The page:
Orava Castle, Slovakia

Orava Castle, Slovakia ()

Many horror films are based on fictitious works; however,  some are based on reality. Regardless of the inspiration for these movies, they all share one thing in common, being filmed somewhere in the real world. Here are six iconic filming locations located in both Europe and in the U.S.

Nosferatu | Lübeck, Germany and Wismar, Slovakia

One of the earliest known full–length horror films, a majority of this 1922 unofficial adaptation of Bram Stoker’s novel “Dracula” was shot in both Lübeck, Germany and Wismar, Slovakia. Shots of the Baltic Sea were also used, specifically when Nosferatu lays in a coffin aboard a ship near the end of the film. Historically, Lübeck became part of the Prussian province under the Nazi regime in 1937, losing the 711-year status of being an independent city. Lübeck is also home to the largest Baltic harbor found in Germany and was designated as a UNESCO (United Nations Educational, Scientific and Cultural Organization) World Heritage site in 1987; Wismar was also designated a UNESCO World Heritage Site in 2002.

Hostel | Czech Republic

“Hostel” kickstarted the subgenre known as “torture porn,” popularized by other films such as “Saw.” “Hostel,” was filmed in Český Krumlov, Czech Republic, despite the plot taking place in Bratislava, Slovakia. During filming, director Eli Roth took time to recruit locals for certain roles. The most well-known of these is the gang of street children who get paid off by the main character with candy and bubblegum. After the release of the film in 2005, Slovakian officials were outraged and disgusted by Eli Roth’s portrayal of their country and even offered him an all-expense paid trip to visit the country, though it was never established if he took them up on the offer or not. Funnily enough, after the release of the film, Eli Roth apologized to the people of Iceland for how he portrayed them through one of the main characters, Oli.

Various Films | Griffith Park, LA

Known as one of the best places to get a view of the iconic Hollywood sign, Griffith Park, and the Bronson Caves (located within the park) is home to many iconic films. These movies include: “Invasion of the Body Snatchers (1956),” “Army of Darkness (1992),” “Cabin Fever (2002),” and “Halloween (2007).” Many places nearby are crowded with people who wish to see the Hollywood sign, but Bronson Caves (also known as Bronson Canyon) is regarded as one of the places with a clear view as well as being the least crowded place to gaze upon the sign.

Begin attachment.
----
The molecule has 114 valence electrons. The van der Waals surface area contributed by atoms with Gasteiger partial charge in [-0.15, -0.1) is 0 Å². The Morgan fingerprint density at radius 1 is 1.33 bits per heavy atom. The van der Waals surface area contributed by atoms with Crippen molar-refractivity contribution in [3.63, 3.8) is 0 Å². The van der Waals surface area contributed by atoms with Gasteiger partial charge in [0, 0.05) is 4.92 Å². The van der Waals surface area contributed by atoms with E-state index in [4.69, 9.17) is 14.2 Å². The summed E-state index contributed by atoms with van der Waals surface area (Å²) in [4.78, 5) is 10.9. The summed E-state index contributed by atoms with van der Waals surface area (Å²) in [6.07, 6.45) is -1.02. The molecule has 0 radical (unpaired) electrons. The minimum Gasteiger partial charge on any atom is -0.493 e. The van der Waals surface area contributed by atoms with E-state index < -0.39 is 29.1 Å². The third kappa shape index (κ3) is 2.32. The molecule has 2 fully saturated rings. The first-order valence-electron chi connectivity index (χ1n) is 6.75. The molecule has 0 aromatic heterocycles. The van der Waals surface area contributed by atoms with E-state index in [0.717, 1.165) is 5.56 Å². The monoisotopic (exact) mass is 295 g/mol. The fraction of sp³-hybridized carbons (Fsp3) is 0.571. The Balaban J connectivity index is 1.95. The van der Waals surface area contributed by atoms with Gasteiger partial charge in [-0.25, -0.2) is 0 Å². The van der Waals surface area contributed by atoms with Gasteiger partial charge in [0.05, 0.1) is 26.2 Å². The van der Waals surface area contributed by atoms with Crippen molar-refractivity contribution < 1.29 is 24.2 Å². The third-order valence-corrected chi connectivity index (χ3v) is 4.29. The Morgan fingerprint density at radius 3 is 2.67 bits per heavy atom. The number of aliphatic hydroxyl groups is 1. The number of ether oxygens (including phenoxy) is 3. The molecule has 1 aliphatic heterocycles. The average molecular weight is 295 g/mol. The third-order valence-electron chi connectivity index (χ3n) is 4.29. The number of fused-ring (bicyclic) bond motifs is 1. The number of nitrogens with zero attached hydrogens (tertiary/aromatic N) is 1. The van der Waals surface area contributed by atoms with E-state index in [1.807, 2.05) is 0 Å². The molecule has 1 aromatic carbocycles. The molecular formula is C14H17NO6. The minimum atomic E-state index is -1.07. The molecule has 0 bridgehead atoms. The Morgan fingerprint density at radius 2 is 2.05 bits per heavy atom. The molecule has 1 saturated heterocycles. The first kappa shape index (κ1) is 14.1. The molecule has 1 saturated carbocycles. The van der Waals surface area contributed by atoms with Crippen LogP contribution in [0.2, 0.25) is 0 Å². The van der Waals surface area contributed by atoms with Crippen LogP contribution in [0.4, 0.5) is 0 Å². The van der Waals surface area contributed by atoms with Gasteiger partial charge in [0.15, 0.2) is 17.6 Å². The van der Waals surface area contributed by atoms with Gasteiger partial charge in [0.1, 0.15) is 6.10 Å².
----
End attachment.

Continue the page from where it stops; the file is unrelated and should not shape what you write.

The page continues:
Dawn of the Dead | Monroeville Mall, Pennsylvania

Released in 1979, “Dawn of the Dead” is the sequel to the iconic 1969 George A. Romero film “Night of the Living Dead.” In the movie, the main group of characters take refuge from zombies by using a mall in Pennsylvania as a makeshift fortress. The Monroeville Mall opened in 1969 and is the eighth largest shopping mall in the U.S. Pictures taken during production of the film can be found on a Macy’s facade located inside the mall. Even cooler, an attraction called “The Living Dead Museum” is located within the mall and celebrates zombie and pop culture in cinema and a dedication to Romero who is known as the director who created the zombie subgenre.

Rosemary’s Baby | The Dakota, New York City

“Rosemary’s Baby,” released in 1967, is an iconic film in its own right, mainly in terms of how bizarre and intense the plot of the story is. The Dakota building, located in New York City, was used as the main set for the movie, both with interior and exterior shots. This hotel is also known to be one of the most exclusive buildings in New York City, with celebrities such as Antonio Banderas, Cher, Billy Joel, and Madonna being rejected from living there. Built in 1884, this hotel is more infamous for an event that shocked the world as well as the rock industry than any other  horror film: the murder of John Lennon in 1980 as he approached the hotel.

The Blair Witch Project | Burkittsville, Maryland

Known as the kickstart of the found footage subgenre, “The Blair Witch Project” was released in 1999 with overwhelmingly positive feedback from both critics and audiences. Located an hour away from Baltimore and with a population of less than 200, this small town was also the site of the Battle of Crampton’s Gate in 1862, an event in the Civil War that led up to the Battle of Antietam. After the release of the film, many people believed that the legend of the Blair Witch in the film was real , as fictional found footage was new concept to people. Negative attention was brought to the town as tourists were blatantly disrespectful by doing things such as trespassing on private property, filming residents without consent, stealing a welcome sign, spray painting a church with a pentagram on its side, and holding candlelight vigils for children that didn’t even exist. Thankfully, nowadays most tourists who come through are more respectful. However, residents who were previously able to capitalize on the film’s success during its release are unable to continue selling merchandise due to copyright.

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